and Stanford. He taught largely at Lehigh University and from
1992 to 2002 served as lecturer and director of bands at UC
Davis. His visiting appointments include the North Carolina
School of the Arts and the Yale School of Music.
Andrew Frank (b. Los Angeles, 1946) studied composition with
Jacob Druckman at Bard College (B.A. 1968) and with George Crumb,
George Rochberg, and Richard Wernick at the University of
Pennsylvania (M.A. 1970). Since 1972, he has been a member of the
Department of Music at UC Davis, where he is professor emeritus
Albert John Joseph McNeil is a native Californian, born in Los
Angeles. He earned bachelor’s and master’s degrees at the
University of California, Los Angeles, and did doctoral studies
at the University of Southern California, the Westminster Choir
College of Princeton, and the University of Lausanne,
Switzerland. He was director of choral activities for 21
years and headed the music education program at UC Davis.
David Nutter studied music at the Conservatorio di Musica “Luigi
Cherubini” and musicology at the Villa Schifanoia Graduate School
of Fine Arts (Florence, Italy). He received his Ph.D. from the
University of Nottingham in 1977. A specialist in
16th-century Italian music, his research interests include
secular and sacred vocal music, and music for the lute.
Slawson’s compositions include works for various chamber
ensembles, chorus and orchestra. He is best known for his
theories about an aspect of timbre called “sound color” and his
compositions of computer music that apply those theories. His
programming system, SYNTAL, is an adaptation of a computer speech
synthesizer to music composition.
Bachelor of Arts in music, UC BerkeleyMaster of Arts in music composition, UC Berkeley
When the University established the Department of Music in
1958, Jerome Rosen was the chair. He helped to write
both the undergraduate and graduate degree curricula. He
retired in 1988.
While studying at UC Berkeley, Rosen became associated with
Darius Milhaud, who was teaching at Mills College. In
1949-50 he studied in Paris with Milhaud and took lessons at the
Paris Conservatoire from the leading clarinet virtuoso of the
era, Ulysse Delécluse.
He went to Paris as the recipient of a UC Berkeley prize, the
George Ladd Prix de Paris. Rosen also received Fromm Music
Foundation grants (1953, 1954, and 1960), a Guggenheim Fellowship
(1958), and a residency at the Rockefeller Study Center in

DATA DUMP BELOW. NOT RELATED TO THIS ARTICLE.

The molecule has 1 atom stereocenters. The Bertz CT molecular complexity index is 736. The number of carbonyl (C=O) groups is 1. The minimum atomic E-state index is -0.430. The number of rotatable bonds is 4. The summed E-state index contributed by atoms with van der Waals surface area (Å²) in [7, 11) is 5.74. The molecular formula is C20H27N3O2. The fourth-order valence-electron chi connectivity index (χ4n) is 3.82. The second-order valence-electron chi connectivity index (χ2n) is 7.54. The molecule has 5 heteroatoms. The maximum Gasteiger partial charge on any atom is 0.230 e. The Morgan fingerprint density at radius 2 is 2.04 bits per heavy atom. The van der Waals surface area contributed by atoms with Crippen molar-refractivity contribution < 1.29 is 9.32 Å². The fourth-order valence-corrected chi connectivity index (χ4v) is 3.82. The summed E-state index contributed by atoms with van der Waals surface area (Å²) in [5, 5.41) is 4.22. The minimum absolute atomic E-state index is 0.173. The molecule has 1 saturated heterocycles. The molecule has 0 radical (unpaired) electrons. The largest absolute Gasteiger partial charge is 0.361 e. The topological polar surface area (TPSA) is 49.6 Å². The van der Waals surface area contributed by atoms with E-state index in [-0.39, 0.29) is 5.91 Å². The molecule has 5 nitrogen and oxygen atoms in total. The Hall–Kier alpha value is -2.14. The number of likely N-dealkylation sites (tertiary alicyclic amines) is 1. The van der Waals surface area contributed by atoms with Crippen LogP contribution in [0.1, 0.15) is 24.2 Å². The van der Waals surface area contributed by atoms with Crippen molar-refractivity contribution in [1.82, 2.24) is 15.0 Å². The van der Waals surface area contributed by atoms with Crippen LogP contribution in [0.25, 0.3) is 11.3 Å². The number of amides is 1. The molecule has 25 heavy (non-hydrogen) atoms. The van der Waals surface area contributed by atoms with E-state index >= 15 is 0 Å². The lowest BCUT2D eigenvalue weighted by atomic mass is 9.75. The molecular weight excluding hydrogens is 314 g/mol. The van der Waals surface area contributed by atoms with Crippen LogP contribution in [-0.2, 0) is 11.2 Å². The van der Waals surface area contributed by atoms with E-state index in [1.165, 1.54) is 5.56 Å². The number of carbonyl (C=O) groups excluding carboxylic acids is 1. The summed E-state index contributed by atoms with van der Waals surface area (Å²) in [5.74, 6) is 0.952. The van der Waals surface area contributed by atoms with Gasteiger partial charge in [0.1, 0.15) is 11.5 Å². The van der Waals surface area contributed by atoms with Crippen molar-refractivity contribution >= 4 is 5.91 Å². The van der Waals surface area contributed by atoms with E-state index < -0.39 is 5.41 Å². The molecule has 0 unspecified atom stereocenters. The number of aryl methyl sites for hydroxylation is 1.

Bellagio, Italy (1982).
Rosen was a composer of sixty works of solo and chamber
music, often including clarinet or saxophone, as well as vocal
pieces, works of symphonic scope and the operas Calisto
and Melibea (1979) and Emperor Norton of the
USA (1999), both produced in Main Theatre.
William E. Valente (1934−1993) was professor of music at UC Davis
from 1950 to 1993. He taught music theory and composition,
was an undergraduate adviser for the Department, and conductor of
the University Concert Band. In honor and memory of Professor
Valente and his impact on the many students he taught, guided,
and inspired during his life as a mentor, an endowment was
established in name: The William E. Valente Music Scholarship
He attended the University of Tulsa and Harvard University,
where he studied composition with Leon Kirchner. He was assistant
professor in music at Fisk University and visiting assistant
professor of music at Vassar College, joining the Department of
Music at UC Davis in 1972. He received numerous awards and
commissions for new compositions, including concerti for cello
and for piano with orchestra and works for symphonic band and for
chorus (including two masses).
Sydney R. Charles, professor emerita, joined the faculty of the
Department of Music in 1961 and retired in 1985. Her major fields
of research include musical practice and theory, 14th- and
15th-century English music, and musical iconography. Charles was
active in building the music collection at Shields Library, and
she served as chair of the department from 1977 to 1980.
She published the books Josquin des Prez: A Guide to
Research, The Music of the Pepys MS 1236, and A Handbook
of Music and Music Literature in Sets and Series, and she
published many articles in the New Grove Dictionary of Music
and Musicians. She also was an editor of the journal
Notes. Charles received her bachelor’s and master’s
degrees from the Eastman School of Music and her Ph.D. from the
University of California, Berkeley, in 1959.
Master's in music composition, University of Chicago
Richard Swift was a noted composer and one of the founding
editors of the UC Press journal 19th-Century Music. In
the 1970s he also served on the editorial board of this leading
scholarly publisher. He earned his master’s in music composition
at the University of Chicago in 1956, studying under Leonard
Meyer and Leland Smith, and he taught at the University of
California, Davis, from 1956 to 1991 where he was a pillar of the
arts and humanities and established the artist-in-residence
program while serving as the Music department chair from 1963 to
1971. His music compositions encompass the traditional genres,
including songs to texts by major poets in his acquaintance. He
was a rigorous composer, a valued theorist, and a gifted teacher.